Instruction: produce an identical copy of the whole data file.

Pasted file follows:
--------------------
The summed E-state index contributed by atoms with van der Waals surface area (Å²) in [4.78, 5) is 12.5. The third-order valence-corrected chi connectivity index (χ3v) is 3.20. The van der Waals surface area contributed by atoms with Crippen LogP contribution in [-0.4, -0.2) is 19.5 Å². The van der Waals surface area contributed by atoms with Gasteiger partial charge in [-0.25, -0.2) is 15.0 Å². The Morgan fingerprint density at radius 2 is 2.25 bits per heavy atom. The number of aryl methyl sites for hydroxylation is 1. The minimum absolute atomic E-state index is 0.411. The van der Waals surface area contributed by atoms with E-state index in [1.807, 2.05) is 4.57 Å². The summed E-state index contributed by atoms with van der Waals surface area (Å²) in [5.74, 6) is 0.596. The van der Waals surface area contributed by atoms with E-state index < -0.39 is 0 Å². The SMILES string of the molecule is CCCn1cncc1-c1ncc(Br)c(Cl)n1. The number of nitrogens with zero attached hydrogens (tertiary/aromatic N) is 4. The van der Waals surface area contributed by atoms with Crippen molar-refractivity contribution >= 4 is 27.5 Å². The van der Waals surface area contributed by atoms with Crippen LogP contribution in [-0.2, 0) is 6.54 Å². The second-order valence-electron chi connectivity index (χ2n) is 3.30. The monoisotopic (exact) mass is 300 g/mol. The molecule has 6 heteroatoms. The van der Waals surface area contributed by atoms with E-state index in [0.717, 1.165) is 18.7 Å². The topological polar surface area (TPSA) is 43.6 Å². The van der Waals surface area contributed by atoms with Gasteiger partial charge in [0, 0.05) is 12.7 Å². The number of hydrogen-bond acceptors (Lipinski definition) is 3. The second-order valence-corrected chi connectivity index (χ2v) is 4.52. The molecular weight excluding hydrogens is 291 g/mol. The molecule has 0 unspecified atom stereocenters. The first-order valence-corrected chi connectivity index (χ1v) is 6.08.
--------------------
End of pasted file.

The summed E-state index contributed by atoms with van der Waals surface area (Å²) in [4.78, 5) is 12.5. The third-order valence-corrected chi connectivity index (χ3v) is 3.20. The van der Waals surface area contributed by atoms with Crippen LogP contribution in [-0.4, -0.2) is 19.5 Å². The van der Waals surface area contributed by atoms with Gasteiger partial charge in [-0.25, -0.2) is 15.0 Å². The Morgan fingerprint density at radius 2 is 2.25 bits per heavy atom. The number of aryl methyl sites for hydroxylation is 1. The minimum absolute atomic E-state index is 0.411. The van der Waals surface area contributed by atoms with E-state index in [1.807, 2.05) is 4.57 Å². The summed E-state index contributed by atoms with van der Waals surface area (Å²) in [5.74, 6) is 0.596. The van der Waals surface area contributed by atoms with E-state index < -0.39 is 0 Å². The SMILES string of the molecule is CCCn1cncc1-c1ncc(Br)c(Cl)n1. The number of nitrogens with zero attached hydrogens (tertiary/aromatic N) is 4. The van der Waals surface area contributed by atoms with Crippen molar-refractivity contribution >= 4 is 27.5 Å². The van der Waals surface area contributed by atoms with Crippen LogP contribution in [-0.2, 0) is 6.54 Å². The second-order valence-electron chi connectivity index (χ2n) is 3.30. The monoisotopic (exact) mass is 300 g/mol. The molecule has 6 heteroatoms. The van der Waals surface area contributed by atoms with E-state index in [0.717, 1.165) is 18.7 Å². The topological polar surface area (TPSA) is 43.6 Å². The van der Waals surface area contributed by atoms with Gasteiger partial charge in [0, 0.05) is 12.7 Å². The number of hydrogen-bond acceptors (Lipinski definition) is 3. The second-order valence-corrected chi connectivity index (χ2v) is 4.52. The molecular weight excluding hydrogens is 291 g/mol. The molecule has 0 unspecified atom stereocenters. The first-order valence-corrected chi connectivity index (χ1v) is 6.08.